Current New England Patriots Dominance Resembles 2007 Team

Share

empire

The last time I saw a NFL team just absolutely annihilate everyone they played each week, it was in 2007. And it was also the same New England Patriots. That was the infamous undefeated season, the only team in NFL history to go perfect in a 16 game slate.

Of course, they also lost the Super Bowl to the New York Giants in one of the greatest upsets in NFL history, so that 18-1 mark is forever blemished due to the failure in the big one. The ’07 Patriots repeatedly slaughtered opponents every week, partially out of “anger” from the Spygate controversy which struck them early in the season and then re-surfaced later at Super Bowl time.

The 2010 Patriots didn’t start out as strong as the ’07 team, but while the former team tailed off down the stretch, this team is warming up at exactly the right time. They utterly annihilated the Chicago Bears yesterday, and in doing so scored 30+ points for the fifth straight time.

By Paul M. Banks

darth_sweatshirt

They’ve scored 40+ on three separate occasions, and 30+ in every game but four. And they’re doing it against the best defenses in the league: Chicago, Pittsburgh, Baltimore, NYJ. Every one of these defenses sees their ppg average get worse after facing New England.

Tom Brady has pulled away from the pack as an MVP candidate, and any person making a NFL power rankings these days without New England #1 is seriously mentally challenged. The earlier losses to the Jets and Cleveland Browns feel like they Their hated rival, the New York Jets are now two games behind them, with just three to play.

The Pats became the first team to clinch a playoff berth and look to secure the AFC #1 seed. With this recent hot stretch, it’s very easy to compare this team to ’07, right? As College Gameday’s Lee Corso would say: “not so fast my friend.”

There’s talk on Pats message boards of this team being better than ’07. They bring up what I said earlier, about this team peaking at the right time (possibly) versus that team peaked in mid-season. And there’s no doubt this team today is much more balanced than ’07. The undefeated team was more focused on the deep ball, and had less of a running game. Their pass-catching threats were more prolific, but they had fewer of them. This team spreads the ball around more effectively and seems to be even more of a schematic nightmare for opposing defensive coordinators.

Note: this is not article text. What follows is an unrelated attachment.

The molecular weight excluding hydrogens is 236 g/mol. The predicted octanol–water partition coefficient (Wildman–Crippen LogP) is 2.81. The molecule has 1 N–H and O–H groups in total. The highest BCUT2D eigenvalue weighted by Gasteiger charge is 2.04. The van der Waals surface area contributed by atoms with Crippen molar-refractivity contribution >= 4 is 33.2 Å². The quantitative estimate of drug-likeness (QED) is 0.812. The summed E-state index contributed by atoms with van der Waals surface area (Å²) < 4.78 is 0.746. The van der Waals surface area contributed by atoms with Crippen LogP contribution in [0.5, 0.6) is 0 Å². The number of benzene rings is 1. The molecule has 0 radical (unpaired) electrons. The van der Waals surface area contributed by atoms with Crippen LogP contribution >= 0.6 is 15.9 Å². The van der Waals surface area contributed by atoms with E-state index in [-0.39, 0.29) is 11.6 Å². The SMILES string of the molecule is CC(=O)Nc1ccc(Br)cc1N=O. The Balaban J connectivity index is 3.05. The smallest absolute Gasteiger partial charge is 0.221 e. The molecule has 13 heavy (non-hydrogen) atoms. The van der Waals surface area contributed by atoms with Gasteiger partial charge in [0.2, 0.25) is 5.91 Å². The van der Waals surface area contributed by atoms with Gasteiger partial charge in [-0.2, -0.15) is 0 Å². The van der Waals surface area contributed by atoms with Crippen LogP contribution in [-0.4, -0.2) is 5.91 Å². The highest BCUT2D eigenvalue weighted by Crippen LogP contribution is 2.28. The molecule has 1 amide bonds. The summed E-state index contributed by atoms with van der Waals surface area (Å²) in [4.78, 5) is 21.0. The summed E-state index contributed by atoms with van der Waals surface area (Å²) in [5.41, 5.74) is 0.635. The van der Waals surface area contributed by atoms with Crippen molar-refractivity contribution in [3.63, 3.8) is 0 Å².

Here’s some statistical comparisons I saw on that ESPN board:

2007       2010*
Top 10 D:           6             8 (10 projected)
SOS:                   .896       1.012 (win to loss ratio)
YPC                    11.7       11.3
Rush YPA          4.1          4.2
TOP/G                32:31      29:25
Plays                  1058       800
Pts/Play              .557       .519

*current stats

Also, the current message board posters seem to have forgotten how dominant that team was. Wes Welker would lead the NFL in receptions in 2007 while Randy Moss would set an NFL record with 23 touchdown catches. The Patriots’ offense broke numerous records, including those for points scored and point differential. Brady set an NFL record with 50 touchdown passes on the season.

They scored 30+in their first eight, and in every regular season game but four; and at least 24 in each game they didn’t reach 30. In mid-season, they scored 48+ in four out of five. They were one of just three teams in NFL history to win 18 games. No team has ever won 19.

Through the first 8 games of that season their offensive line was about as dominant as any OL unit in the history of football. Then in the second half of the season they were rather mediocre to slightly above average. And in the Super Bowl, they just utterly failed to show up and they let the New York Giants front seven do whatever they want. INEXPLICABLE.

And that’s what bridges us to today. If the Pats keep this hot streak up in the postseason, they can take care of unfinished business from 2007.  And then it will be very easy to decide who’s the better Patriots team: 2007 or 2010.

Paul M. Banks is CEO of The Sports Bank.net , a Midwest webzine. He’s also a regular contributor to the Tribune’s Chicago Now network, Walter Football.com, Yardbarker Network, and Fox Sports.com

You can follow him on Twitter @thesportsbank

He also does a regular guest spot each week for Chicagoland Sports Radio.com

Powered by

Speak Your Mind

en_USEnglish
en_USEnglish